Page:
Interestingly, I have the opposite opinion regarding unlimited cantrips. I would much prefer having prof. bonus + attribute bonus number of cantrips per day, long rest whatever.

That I have a different preference than you isn't my point, however. It would have been amazing if this was a dial that could be turned and the design staff have a side board on the impact you could expect on what high or low frequency cantrips might be. That way we could have both our preferences available as well as have some guidance on what secondary effects might arise.
 

hawkeyefan

Legend
I think you are just looking under a greater magnification under the microscope than I am.There's alot of similarity in roll under stat -> roll over dc.

But roll under stat wasn’t how many out of combat procedures worked in early editions.

Sure. My flag is firmly planted on the ground of pros and cons for most everything.

Okay. So what are the pros and cons of “GM Decides” as a system?

I have no idea what you mean here.

I was asking what you meant. You said that a game could be hacked to do exactly what you want. Then you said that adding structures can be problematic.

I assume by hack you mean some kind of formal change to the system and not just off the cuff adjudication. In which case, I was asking how hacks can help but also be problematic.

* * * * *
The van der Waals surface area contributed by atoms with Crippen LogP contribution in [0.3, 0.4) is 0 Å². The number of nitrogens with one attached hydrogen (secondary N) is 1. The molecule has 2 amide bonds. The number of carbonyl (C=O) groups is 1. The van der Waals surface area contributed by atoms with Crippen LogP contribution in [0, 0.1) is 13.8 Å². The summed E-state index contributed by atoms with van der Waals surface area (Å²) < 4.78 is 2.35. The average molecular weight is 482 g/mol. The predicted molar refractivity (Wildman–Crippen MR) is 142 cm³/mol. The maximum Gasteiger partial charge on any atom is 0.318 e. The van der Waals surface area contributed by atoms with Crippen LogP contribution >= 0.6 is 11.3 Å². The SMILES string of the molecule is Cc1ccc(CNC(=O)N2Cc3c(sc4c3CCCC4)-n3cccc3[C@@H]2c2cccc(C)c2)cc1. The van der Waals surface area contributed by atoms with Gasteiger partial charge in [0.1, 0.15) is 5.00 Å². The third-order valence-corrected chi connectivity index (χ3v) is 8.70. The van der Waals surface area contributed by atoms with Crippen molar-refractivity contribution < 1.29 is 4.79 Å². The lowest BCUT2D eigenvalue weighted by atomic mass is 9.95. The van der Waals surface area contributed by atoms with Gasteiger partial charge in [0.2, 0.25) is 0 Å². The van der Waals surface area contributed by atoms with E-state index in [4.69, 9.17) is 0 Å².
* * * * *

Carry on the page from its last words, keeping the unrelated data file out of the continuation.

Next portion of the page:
Then you are clearly missing my point. What xyz is doesn't actually matter. The 'why' behind every preference is a mystery.

I’m literally asking you to tell me what you like about the way 5E functions. Like specifically.

I'll say this though, the reoccuring theme of people trying to explain why the prefer D&D in what you call it's incomplete form is because they view it easier to modify toward their preferences. I suppose ideally they would prefer a game built already aligning to their preferences that was just as popular as D&D currently is, etc. But usually when people don't pick the obvious answer like that it's because they have already considered whether such a thing is feasible and ruled out that possibility. So they settle for the tradeoff of having to 'hack' a game to their tastes.